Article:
Using existing data to improve algorithms
In 2019, Continental launched its first Smart City Mobility and Transportation Hub across two intersections in Auburn Hills, Michigan. Data continues to be collected at those intersections and is being used to further calibrate an environment model needed to deploy V2X and I2V communication. Additionally, the company started testing highly automated vehicles in the intersections, leveraging the data to continue to integrate and implement V2X information to help improve the safety and reliability of automated vehicles when navigating the complex scenarios often found in intersections. These advanced features and functions also include pedestrian detection.
“It has been incredibly beneficial to learn from our findings in Auburn Hills while we continue work in Columbus,” Snow added. “As a data-driven company, we are constantly analyzing incoming information to modify our algorithms and approach to improve intersection safety.”
The importance of the 5.9 GHz Spectrum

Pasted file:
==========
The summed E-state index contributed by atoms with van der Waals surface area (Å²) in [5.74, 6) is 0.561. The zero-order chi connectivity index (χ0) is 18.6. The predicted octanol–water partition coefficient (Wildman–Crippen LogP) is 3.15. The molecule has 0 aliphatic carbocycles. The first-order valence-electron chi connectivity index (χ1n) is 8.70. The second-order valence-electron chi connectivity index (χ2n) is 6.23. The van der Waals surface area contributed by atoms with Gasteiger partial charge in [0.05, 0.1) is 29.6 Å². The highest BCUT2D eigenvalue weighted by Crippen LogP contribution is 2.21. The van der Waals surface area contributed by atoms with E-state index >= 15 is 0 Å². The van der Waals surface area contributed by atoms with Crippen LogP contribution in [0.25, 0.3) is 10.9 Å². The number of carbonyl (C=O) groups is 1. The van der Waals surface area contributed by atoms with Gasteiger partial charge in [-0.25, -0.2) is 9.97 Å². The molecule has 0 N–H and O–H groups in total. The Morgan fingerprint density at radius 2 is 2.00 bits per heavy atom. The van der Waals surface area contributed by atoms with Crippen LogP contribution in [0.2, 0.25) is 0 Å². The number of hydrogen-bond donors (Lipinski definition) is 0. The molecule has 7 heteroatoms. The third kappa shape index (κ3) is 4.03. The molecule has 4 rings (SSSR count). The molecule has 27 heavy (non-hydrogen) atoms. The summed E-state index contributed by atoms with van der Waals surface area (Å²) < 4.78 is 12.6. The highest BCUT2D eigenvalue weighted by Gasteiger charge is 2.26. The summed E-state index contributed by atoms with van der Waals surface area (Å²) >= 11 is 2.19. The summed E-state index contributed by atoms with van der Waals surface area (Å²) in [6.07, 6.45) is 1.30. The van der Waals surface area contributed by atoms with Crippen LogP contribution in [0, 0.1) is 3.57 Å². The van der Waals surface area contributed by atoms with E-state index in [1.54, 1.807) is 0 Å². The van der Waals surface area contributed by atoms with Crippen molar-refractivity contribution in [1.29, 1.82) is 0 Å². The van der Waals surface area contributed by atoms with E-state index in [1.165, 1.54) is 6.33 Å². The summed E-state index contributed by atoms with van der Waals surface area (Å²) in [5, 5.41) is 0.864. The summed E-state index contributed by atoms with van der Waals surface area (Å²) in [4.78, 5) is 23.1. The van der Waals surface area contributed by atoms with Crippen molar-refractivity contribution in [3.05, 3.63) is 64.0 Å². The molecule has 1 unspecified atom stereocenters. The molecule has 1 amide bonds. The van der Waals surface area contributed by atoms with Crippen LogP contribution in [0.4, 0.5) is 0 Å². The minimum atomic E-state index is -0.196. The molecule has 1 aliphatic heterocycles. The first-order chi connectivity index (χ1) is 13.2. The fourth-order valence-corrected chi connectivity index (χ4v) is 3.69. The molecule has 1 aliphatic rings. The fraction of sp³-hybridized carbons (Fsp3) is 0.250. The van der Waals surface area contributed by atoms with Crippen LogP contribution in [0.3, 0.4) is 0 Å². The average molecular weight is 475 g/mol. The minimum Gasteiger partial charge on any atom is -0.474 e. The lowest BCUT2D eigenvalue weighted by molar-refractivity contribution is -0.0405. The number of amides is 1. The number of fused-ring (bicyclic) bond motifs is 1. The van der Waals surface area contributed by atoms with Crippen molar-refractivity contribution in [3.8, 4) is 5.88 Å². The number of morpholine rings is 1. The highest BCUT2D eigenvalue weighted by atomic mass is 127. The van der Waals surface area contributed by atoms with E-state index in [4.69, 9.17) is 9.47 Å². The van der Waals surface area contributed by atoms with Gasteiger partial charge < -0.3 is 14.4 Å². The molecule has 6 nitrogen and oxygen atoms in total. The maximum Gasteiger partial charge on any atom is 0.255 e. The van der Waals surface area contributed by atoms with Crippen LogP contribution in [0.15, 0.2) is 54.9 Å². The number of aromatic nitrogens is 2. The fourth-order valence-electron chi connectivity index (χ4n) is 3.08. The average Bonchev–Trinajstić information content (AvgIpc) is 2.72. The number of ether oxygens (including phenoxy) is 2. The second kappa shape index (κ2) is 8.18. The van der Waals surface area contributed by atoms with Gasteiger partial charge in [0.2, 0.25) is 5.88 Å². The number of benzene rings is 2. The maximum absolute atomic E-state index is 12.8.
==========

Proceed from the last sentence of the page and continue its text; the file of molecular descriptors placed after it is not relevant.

Continental is committed to perfecting and deploying V2X technology due to its life-saving potential. In order to be deployed on a large scale and to make the biggest safety impact, V2X technology requires a dedicated radio spectrum, and the 5.9 GHz spectrum has been earmarked for just that. The lifesaving promise of V2X is vast, with the U.S. Department of Transportation stating that V2X technology has the potential to address approximately 80 percent of unimpaired vehicle crashes. Additionally, roadway injuries and fatalities do not only include people inside the vehicle. According to the National Safety Council, in the United States approximately 30 percent of all road fatalities are vulnerable road users, which include pedestrians, cyclists, scooters and motorcyclists. With a dedicated 5.9 GHz spectrum to sufficiently support broad V2X deployment, major strides can be made toward achieving Vision Zero.